This was the first and certainly (I hope) not to be the last time I have read anything by Claus. Hugo Maurice Julien Claus, according to nearly every accounting, is considered the greatest of Flemish authors, not to mention the greatest writer in the Dutch language's history.
Claus was a prolific writer, composing over a thousand pages of poetry, twenty novels and sixty plays let alone essays, translations and librettos. Of these works it is Wonder and The Sorrow Of Belgium that are considered among his best.
Wonder is a somewhat challenging book that forces the reader to enter through a series of chapters engaged in a stream of consciousness mode reminiscent of Joyce's Ulysses. From these first few chapters a sort of rhythm emerges and more conventional modes of writing come somewhat as relief. Even in the somewhat obscure opening pages, Wonder maintains its most defining trait, which is a sense of humor that would have Kafka giddy with laughter.
Wonder is essentially a novel about fascism and its psychological impact on the human being. This is also to say that it is a novel concerning a damaged sort of humanity and all the psychosis this entails. Claus' melancholic satire takes aim at both the culture of fascism in Belgium during World War II and its visible descendants twenty years after the war. Claus brilliantly conjures what is best described as the modern day (Claus' 1960s) atavism of NAZI ethos. The brilliant part is what makes this book a joy to read and cumbersome to describe.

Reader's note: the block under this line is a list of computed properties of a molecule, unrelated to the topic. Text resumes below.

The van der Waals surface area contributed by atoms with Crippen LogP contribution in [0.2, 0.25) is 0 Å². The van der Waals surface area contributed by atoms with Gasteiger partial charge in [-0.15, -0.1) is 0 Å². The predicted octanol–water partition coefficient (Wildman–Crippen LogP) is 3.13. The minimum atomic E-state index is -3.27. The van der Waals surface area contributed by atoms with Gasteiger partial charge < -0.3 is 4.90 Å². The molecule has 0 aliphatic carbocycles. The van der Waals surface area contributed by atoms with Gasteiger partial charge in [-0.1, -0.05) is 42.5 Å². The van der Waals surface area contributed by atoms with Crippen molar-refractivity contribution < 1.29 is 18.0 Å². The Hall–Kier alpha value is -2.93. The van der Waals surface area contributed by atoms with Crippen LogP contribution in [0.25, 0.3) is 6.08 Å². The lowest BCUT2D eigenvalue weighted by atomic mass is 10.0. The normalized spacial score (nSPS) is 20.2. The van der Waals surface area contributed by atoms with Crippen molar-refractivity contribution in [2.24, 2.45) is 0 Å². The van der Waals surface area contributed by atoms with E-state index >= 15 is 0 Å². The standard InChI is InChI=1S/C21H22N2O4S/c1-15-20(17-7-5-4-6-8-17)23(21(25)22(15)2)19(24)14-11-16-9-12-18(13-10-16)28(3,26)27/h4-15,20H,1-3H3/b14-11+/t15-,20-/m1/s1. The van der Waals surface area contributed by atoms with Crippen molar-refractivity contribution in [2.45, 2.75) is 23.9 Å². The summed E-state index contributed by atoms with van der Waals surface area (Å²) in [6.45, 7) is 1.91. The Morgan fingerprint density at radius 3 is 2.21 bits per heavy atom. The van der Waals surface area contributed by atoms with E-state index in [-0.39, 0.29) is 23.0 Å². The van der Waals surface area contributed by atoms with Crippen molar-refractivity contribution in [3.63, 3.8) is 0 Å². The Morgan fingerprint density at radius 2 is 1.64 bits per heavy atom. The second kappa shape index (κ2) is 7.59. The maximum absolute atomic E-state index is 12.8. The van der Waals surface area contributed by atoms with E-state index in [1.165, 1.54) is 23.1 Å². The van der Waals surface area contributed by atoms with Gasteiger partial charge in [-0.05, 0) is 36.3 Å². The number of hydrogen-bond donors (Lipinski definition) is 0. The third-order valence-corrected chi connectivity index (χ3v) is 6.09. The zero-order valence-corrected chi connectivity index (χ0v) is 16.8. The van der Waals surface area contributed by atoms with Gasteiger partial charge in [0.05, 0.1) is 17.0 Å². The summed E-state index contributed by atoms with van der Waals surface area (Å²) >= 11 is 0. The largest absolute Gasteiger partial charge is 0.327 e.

Claus' hapless but intelligent protagonist is Victor de Rijckel, a schoolteacher. Victor is clearly mentally unstable and, lucky for us, also the supposed author of the book we are reading. He is not however an unreliable source. Despite the revelation that Rijckel is penning his book from the confines of a madhouse, the reader should still believe his story. There is something intrinsic in de Rijckel's Belgium. Whether in the eternal collaboration of big business (in his case Haakebeen's Lumber and Furniture Center) with the powers that be (NAZI or foreign occupying) or the echoes of a fascistic sense of inherited destiny espoused by Victor's Principal, Claus' world relates to ours with disturbing ease.